By Michael O'Sullivan
Washington Post Staff Writer
Friday, March 19, 2010; WE22
There are several notable artifacts in the Hall of Human Origins: the only Neanderthal skeleton in America; the original French Cro-Magnon skull; the first-ever display of a tiny Homo floresiensis skeleton (known as the "Hobbit").
But the exhibition breaks ground in other ways, too, with a goal of connecting visitors directly with the subject matter. Sometimes literally so. Be sure and look at the floor near the diorama featuring "Lucy," the first-known Australopithecus afarensis. You'll see several footprints, reproduced in the exhibition's floor from fossilized volcanic ash. At 3.6 million years old, they represent evidence of the oldest-known early-human footsteps. Go ahead and walk in them.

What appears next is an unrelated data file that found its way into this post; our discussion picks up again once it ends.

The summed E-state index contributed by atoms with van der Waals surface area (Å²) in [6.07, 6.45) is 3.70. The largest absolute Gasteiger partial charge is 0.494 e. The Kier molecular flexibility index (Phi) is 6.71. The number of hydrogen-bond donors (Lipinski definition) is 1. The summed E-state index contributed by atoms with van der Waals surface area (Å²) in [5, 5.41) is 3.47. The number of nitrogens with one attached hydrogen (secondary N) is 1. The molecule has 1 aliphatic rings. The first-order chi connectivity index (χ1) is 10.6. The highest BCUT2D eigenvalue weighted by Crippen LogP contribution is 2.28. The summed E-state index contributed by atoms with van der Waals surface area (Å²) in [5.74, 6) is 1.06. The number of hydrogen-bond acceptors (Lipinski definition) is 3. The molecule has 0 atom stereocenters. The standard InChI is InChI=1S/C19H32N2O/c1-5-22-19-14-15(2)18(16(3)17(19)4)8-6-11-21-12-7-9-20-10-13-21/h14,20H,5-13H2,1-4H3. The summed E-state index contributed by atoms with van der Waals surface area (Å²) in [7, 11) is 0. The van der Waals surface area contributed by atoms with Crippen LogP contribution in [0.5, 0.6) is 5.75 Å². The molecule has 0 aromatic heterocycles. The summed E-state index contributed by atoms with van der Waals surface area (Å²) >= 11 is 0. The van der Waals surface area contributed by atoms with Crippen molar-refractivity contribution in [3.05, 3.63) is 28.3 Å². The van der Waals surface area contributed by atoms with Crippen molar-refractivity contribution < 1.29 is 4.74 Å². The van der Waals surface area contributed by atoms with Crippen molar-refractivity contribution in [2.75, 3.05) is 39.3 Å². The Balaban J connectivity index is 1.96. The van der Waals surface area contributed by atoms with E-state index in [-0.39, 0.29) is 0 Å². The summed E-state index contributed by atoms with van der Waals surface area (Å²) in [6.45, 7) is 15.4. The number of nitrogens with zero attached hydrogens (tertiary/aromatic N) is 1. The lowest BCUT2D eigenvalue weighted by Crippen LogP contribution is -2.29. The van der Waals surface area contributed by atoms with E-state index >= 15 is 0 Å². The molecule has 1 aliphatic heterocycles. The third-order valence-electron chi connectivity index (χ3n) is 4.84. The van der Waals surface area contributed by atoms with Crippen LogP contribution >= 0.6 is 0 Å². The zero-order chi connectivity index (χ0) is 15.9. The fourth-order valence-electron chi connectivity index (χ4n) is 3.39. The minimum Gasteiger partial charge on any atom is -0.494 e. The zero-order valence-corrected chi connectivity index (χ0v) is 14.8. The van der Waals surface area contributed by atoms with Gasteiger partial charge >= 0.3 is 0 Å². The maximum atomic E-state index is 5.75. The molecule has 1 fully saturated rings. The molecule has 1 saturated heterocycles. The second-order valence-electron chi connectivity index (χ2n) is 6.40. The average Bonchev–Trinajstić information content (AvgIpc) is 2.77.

Perhaps the biggest first, however, is the exhibition's expanded emphasis on the theme of environmental and climate change as an engine of evolutionary growth. In the past, curator Rick Potts explains, a similar hall might have presented one early human species as particularly adapted to, say, the hot, dry weather of the savannah, another to the ice age. Today, our understanding is more nuanced. According to Potts, who we are as a species isn't the result of any single change, or even any combination of changes. "Maybe what we are adapted to," he explains, "is change itself."